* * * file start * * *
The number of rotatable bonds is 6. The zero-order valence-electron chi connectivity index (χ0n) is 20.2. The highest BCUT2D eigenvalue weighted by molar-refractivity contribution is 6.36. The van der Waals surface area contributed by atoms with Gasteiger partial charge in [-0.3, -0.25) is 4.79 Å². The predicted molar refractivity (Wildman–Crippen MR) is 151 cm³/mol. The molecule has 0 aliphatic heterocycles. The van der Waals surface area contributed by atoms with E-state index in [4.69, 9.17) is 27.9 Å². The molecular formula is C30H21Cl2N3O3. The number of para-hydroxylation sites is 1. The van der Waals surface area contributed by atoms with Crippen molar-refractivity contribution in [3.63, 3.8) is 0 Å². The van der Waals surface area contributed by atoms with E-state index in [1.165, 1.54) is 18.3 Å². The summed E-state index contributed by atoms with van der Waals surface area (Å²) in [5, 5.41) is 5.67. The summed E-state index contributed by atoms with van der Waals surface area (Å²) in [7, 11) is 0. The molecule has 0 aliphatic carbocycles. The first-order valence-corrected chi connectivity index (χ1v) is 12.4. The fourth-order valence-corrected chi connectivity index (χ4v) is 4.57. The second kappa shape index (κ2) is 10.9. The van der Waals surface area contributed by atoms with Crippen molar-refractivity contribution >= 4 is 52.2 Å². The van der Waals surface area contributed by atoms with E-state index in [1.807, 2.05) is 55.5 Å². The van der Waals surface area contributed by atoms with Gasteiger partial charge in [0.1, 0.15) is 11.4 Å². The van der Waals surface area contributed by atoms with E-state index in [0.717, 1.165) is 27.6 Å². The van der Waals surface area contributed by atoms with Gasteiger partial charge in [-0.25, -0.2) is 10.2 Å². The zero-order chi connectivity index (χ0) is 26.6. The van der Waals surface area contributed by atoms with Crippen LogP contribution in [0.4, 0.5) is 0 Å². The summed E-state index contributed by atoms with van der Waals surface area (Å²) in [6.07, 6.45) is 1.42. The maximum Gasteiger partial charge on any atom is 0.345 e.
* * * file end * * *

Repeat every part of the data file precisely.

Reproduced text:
The number of rotatable bonds is 6. The zero-order valence-electron chi connectivity index (χ0n) is 20.2. The highest BCUT2D eigenvalue weighted by molar-refractivity contribution is 6.36. The van der Waals surface area contributed by atoms with Gasteiger partial charge in [-0.3, -0.25) is 4.79 Å². The predicted molar refractivity (Wildman–Crippen MR) is 151 cm³/mol. The molecule has 0 aliphatic heterocycles. The van der Waals surface area contributed by atoms with E-state index in [4.69, 9.17) is 27.9 Å². The molecular formula is C30H21Cl2N3O3. The number of para-hydroxylation sites is 1. The van der Waals surface area contributed by atoms with Crippen molar-refractivity contribution in [3.63, 3.8) is 0 Å². The van der Waals surface area contributed by atoms with E-state index in [1.165, 1.54) is 18.3 Å². The summed E-state index contributed by atoms with van der Waals surface area (Å²) in [5, 5.41) is 5.67. The summed E-state index contributed by atoms with van der Waals surface area (Å²) in [7, 11) is 0. The molecule has 0 aliphatic carbocycles. The first-order valence-corrected chi connectivity index (χ1v) is 12.4. The fourth-order valence-corrected chi connectivity index (χ4v) is 4.57. The second kappa shape index (κ2) is 10.9. The van der Waals surface area contributed by atoms with Crippen molar-refractivity contribution >= 4 is 52.2 Å². The van der Waals surface area contributed by atoms with E-state index in [1.807, 2.05) is 55.5 Å². The van der Waals surface area contributed by atoms with Gasteiger partial charge in [0.1, 0.15) is 11.4 Å². The van der Waals surface area contributed by atoms with E-state index in [0.717, 1.165) is 27.6 Å². The van der Waals surface area contributed by atoms with Gasteiger partial charge in [-0.25, -0.2) is 10.2 Å². The zero-order chi connectivity index (χ0) is 26.6. The van der Waals surface area contributed by atoms with Crippen LogP contribution in [0.4, 0.5) is 0 Å². The summed E-state index contributed by atoms with van der Waals surface area (Å²) in [6.07, 6.45) is 1.42. The maximum Gasteiger partial charge on any atom is 0.345 e.